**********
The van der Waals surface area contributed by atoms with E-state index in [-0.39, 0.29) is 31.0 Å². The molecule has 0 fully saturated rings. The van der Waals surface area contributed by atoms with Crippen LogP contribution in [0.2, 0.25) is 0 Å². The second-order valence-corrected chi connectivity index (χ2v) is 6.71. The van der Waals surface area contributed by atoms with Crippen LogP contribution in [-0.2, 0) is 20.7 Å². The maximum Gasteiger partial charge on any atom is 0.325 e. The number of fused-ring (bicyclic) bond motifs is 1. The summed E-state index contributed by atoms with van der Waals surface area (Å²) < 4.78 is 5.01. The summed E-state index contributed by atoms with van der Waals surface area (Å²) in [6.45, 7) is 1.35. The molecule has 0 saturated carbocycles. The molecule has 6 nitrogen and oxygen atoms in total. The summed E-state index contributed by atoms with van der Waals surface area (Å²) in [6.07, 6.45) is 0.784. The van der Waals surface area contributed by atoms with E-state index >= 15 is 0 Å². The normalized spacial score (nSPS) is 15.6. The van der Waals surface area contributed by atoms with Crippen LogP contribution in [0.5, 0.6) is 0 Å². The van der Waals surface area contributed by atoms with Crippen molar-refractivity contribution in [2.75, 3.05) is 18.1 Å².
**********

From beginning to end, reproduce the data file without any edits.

The van der Waals surface area contributed by atoms with E-state index in [-0.39, 0.29) is 31.0 Å². The molecule has 0 fully saturated rings. The van der Waals surface area contributed by atoms with Crippen LogP contribution in [0.2, 0.25) is 0 Å². The second-order valence-corrected chi connectivity index (χ2v) is 6.71. The van der Waals surface area contributed by atoms with Crippen LogP contribution in [-0.2, 0) is 20.7 Å². The maximum Gasteiger partial charge on any atom is 0.325 e. The number of fused-ring (bicyclic) bond motifs is 1. The summed E-state index contributed by atoms with van der Waals surface area (Å²) < 4.78 is 5.01. The summed E-state index contributed by atoms with van der Waals surface area (Å²) in [6.45, 7) is 1.35. The molecule has 0 saturated carbocycles. The molecule has 6 nitrogen and oxygen atoms in total. The summed E-state index contributed by atoms with van der Waals surface area (Å²) in [6.07, 6.45) is 0.784. The van der Waals surface area contributed by atoms with E-state index >= 15 is 0 Å². The normalized spacial score (nSPS) is 15.6. The van der Waals surface area contributed by atoms with Crippen LogP contribution in [0.5, 0.6) is 0 Å². The van der Waals surface area contributed by atoms with Crippen molar-refractivity contribution in [2.75, 3.05) is 18.1 Å².